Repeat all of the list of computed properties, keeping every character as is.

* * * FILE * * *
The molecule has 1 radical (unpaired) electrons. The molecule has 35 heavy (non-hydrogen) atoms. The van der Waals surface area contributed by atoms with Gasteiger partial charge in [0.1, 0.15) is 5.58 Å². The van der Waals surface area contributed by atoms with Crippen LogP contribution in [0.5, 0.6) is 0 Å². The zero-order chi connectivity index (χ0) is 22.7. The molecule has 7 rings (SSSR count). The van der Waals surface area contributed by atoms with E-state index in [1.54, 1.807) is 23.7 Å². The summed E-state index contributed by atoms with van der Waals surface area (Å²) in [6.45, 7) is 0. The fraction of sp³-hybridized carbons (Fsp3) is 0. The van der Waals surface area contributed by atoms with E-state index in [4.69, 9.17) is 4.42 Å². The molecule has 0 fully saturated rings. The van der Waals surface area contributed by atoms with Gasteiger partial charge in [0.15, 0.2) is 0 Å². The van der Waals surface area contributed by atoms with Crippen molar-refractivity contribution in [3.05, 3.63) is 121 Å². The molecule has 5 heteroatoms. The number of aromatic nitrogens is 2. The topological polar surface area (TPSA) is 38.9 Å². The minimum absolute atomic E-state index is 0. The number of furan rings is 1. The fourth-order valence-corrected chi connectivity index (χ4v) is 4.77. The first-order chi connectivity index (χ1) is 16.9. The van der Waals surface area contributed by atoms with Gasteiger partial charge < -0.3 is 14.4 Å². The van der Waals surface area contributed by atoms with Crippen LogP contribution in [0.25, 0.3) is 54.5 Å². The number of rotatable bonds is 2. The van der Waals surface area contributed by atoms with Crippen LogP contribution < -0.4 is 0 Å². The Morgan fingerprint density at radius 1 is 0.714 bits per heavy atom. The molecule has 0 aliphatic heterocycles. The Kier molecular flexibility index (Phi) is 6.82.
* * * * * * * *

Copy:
The molecule has 1 radical (unpaired) electrons. The molecule has 35 heavy (non-hydrogen) atoms. The van der Waals surface area contributed by atoms with Gasteiger partial charge in [0.1, 0.15) is 5.58 Å². The van der Waals surface area contributed by atoms with Crippen LogP contribution in [0.5, 0.6) is 0 Å². The zero-order chi connectivity index (χ0) is 22.7. The molecule has 7 rings (SSSR count). The van der Waals surface area contributed by atoms with E-state index in [1.54, 1.807) is 23.7 Å². The summed E-state index contributed by atoms with van der Waals surface area (Å²) in [6.45, 7) is 0. The fraction of sp³-hybridized carbons (Fsp3) is 0. The van der Waals surface area contributed by atoms with E-state index in [4.69, 9.17) is 4.42 Å². The molecule has 0 fully saturated rings. The van der Waals surface area contributed by atoms with Gasteiger partial charge in [0.15, 0.2) is 0 Å². The van der Waals surface area contributed by atoms with Crippen molar-refractivity contribution in [3.05, 3.63) is 121 Å². The molecule has 5 heteroatoms. The number of aromatic nitrogens is 2. The topological polar surface area (TPSA) is 38.9 Å². The minimum absolute atomic E-state index is 0. The number of furan rings is 1. The fourth-order valence-corrected chi connectivity index (χ4v) is 4.77. The first-order chi connectivity index (χ1) is 16.9. The van der Waals surface area contributed by atoms with Gasteiger partial charge < -0.3 is 14.4 Å². The van der Waals surface area contributed by atoms with Crippen LogP contribution in [0.25, 0.3) is 54.5 Å². The number of rotatable bonds is 2. The van der Waals surface area contributed by atoms with Crippen LogP contribution < -0.4 is 0 Å². The Morgan fingerprint density at radius 1 is 0.714 bits per heavy atom. The molecule has 0 aliphatic heterocycles. The Kier molecular flexibility index (Phi) is 6.82.